Associations for tasks requiring single stimulus and working memory with different aspects of gait and posture: An exploratory study

Ali Boolani, Rebecca Martin, Aurora Goodwin, Abigail Avolio, Shantanu Sur, Matthew Lee Smith, George Fulk

Research output: Contribution to journalArticlepeer-review

4 Scopus citations


Evidence suggests that there is a significant relationship between cognition and gait. However, studies have primarily focused on overall cognition when elucidating the relationship with gait. This study aimed to delineate specific aspects of cognition that are related to gait and postural control parameters. Participants (N=11, age=76.55±7.58years) performed a series of cognitive tasks categorized as either lower-level (serial subtract 3 and continuous performance task) or higher-level (serial subtract 7 and rapid visual input processing task) tasks. Following the completion of the cognitive tasks, participants performed balance and gait activities. This procedure was performed on two separate days with a minimum 48-h rest period between days. A bivariate Pearson correlation analysis was utilized to identify relationships between cognitive task scores and gait speed, step length, gait imbalance as well as the visual, vestibular, and somatosensory aspect of postural control. Lower-level cognitive tasks, specifically the serial subtract 3 was significantly (P<0.05) associated with gait speed (r=0.457), step length (r=0.481), and the ability to maintain postural control with occluded vision and unreliable somatosensory input (r=−0.504). In contrast, higher-level cognitive tasks, specifically serial subtract 7 were associated (P<0.05) with gait imbalance (r=−0.540), while rapid visual input processing primary reaction time was associated with the ability to maintain postural control in the absence of visual input (r=−0.751). Our findings align with functional magnetic resonance imaging (fMRI) studies that examine gait, postural control, and cognitive task performance and provide a granular insight. These results may help us to better understand the relationship between cognitive deficits, gait, and postural control with aging.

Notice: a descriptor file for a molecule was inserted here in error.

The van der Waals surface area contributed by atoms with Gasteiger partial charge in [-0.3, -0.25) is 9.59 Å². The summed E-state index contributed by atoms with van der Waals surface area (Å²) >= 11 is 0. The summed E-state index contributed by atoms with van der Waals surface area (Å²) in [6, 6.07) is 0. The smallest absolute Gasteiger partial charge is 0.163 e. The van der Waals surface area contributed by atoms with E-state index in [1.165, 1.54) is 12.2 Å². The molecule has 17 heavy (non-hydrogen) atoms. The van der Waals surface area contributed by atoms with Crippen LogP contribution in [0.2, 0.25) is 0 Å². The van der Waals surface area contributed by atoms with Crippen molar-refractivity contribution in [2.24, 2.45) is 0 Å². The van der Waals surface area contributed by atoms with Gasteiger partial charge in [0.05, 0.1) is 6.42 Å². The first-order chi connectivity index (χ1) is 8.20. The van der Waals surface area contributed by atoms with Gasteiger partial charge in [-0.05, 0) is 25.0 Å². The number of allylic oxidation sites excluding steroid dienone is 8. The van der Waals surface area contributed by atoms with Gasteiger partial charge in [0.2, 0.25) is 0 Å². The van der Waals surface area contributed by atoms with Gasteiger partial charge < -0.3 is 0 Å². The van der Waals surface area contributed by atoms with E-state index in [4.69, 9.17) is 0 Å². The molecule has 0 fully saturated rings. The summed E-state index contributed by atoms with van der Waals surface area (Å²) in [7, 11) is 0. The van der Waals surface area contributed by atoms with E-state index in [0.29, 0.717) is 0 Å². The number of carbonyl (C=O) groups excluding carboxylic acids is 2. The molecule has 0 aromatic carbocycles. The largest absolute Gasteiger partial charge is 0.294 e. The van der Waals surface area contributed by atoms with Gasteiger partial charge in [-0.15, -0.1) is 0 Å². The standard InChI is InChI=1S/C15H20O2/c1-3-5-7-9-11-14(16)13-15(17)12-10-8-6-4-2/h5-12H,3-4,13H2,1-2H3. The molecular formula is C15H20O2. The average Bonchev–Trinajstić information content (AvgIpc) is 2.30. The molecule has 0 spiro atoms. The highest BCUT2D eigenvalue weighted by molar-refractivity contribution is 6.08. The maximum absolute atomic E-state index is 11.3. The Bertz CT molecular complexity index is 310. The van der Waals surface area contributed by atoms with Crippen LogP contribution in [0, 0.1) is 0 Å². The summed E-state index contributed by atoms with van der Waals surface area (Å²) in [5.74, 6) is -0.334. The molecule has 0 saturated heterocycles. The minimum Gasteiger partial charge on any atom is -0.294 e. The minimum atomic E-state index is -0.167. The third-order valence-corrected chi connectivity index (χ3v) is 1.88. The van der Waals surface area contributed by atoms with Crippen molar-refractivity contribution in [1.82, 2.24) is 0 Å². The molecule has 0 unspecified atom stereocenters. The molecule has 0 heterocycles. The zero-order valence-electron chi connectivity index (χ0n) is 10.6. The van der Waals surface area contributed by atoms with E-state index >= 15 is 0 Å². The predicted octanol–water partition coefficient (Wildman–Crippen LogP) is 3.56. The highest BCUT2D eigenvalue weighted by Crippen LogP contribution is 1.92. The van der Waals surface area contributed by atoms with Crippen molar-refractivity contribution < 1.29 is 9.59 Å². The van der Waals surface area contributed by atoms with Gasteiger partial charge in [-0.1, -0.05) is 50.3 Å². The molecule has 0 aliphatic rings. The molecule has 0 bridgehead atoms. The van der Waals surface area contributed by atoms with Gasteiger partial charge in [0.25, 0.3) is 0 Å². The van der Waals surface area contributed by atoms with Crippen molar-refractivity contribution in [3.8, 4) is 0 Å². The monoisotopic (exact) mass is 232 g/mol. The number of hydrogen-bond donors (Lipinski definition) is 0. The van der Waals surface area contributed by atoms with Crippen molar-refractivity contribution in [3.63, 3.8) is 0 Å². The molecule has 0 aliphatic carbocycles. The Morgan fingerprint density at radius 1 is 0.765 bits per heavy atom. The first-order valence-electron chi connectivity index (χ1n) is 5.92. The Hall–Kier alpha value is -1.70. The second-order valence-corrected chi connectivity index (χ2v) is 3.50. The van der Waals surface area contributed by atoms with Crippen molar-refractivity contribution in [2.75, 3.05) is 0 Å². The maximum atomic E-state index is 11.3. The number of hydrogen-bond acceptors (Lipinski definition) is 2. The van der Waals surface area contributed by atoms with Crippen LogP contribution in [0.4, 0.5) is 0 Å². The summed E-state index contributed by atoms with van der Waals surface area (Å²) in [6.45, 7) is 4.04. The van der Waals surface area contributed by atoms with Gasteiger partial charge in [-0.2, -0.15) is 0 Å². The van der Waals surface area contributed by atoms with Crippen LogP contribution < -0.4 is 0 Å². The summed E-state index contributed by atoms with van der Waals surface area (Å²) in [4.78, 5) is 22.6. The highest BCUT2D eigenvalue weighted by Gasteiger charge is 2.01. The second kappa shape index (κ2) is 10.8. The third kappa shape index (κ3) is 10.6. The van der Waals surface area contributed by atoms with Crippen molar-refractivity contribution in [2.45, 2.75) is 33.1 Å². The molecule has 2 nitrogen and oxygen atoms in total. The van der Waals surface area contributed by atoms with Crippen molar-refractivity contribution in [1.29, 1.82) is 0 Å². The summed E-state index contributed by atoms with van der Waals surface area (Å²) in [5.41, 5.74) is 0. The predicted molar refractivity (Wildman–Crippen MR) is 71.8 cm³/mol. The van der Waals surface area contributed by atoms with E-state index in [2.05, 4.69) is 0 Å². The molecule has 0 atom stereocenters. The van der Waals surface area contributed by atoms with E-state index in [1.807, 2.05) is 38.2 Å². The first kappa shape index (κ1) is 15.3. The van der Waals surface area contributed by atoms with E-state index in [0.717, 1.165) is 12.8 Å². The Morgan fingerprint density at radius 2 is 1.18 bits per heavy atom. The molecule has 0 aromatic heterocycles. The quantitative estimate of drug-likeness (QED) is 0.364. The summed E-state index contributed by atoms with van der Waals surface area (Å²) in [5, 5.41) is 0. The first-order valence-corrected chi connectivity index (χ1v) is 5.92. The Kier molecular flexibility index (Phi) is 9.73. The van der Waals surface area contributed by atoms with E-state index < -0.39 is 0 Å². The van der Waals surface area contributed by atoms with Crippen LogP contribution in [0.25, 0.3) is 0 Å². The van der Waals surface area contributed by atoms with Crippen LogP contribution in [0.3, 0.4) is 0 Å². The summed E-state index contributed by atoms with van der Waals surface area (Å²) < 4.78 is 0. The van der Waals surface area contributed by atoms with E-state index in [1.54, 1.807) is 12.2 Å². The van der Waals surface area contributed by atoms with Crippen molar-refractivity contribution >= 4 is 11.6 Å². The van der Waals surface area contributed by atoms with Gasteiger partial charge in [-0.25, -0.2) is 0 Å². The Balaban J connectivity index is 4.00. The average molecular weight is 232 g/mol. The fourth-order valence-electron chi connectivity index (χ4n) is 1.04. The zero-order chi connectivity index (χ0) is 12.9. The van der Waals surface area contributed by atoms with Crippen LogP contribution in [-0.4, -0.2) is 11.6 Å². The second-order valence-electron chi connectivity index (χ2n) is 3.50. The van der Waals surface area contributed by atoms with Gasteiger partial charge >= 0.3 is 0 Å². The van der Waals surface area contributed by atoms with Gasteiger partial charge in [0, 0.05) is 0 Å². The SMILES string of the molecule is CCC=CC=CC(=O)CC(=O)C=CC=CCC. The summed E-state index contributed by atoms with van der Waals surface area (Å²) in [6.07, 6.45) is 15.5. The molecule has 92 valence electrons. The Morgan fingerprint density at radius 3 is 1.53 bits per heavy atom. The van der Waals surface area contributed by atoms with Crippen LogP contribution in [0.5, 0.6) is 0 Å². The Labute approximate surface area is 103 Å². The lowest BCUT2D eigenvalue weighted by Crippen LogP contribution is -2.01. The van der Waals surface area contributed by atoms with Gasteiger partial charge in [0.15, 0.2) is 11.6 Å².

Original languageEnglish (US)
Pages (from-to)160-167
Number of pages8
JournalInternational Journal of Rehabilitation Research
Issue number2
StatePublished - 2019


  • Cognition
  • Gait
  • Older adult

ASJC Scopus subject areas

  • Physical Therapy, Sports Therapy and Rehabilitation
  • Rehabilitation


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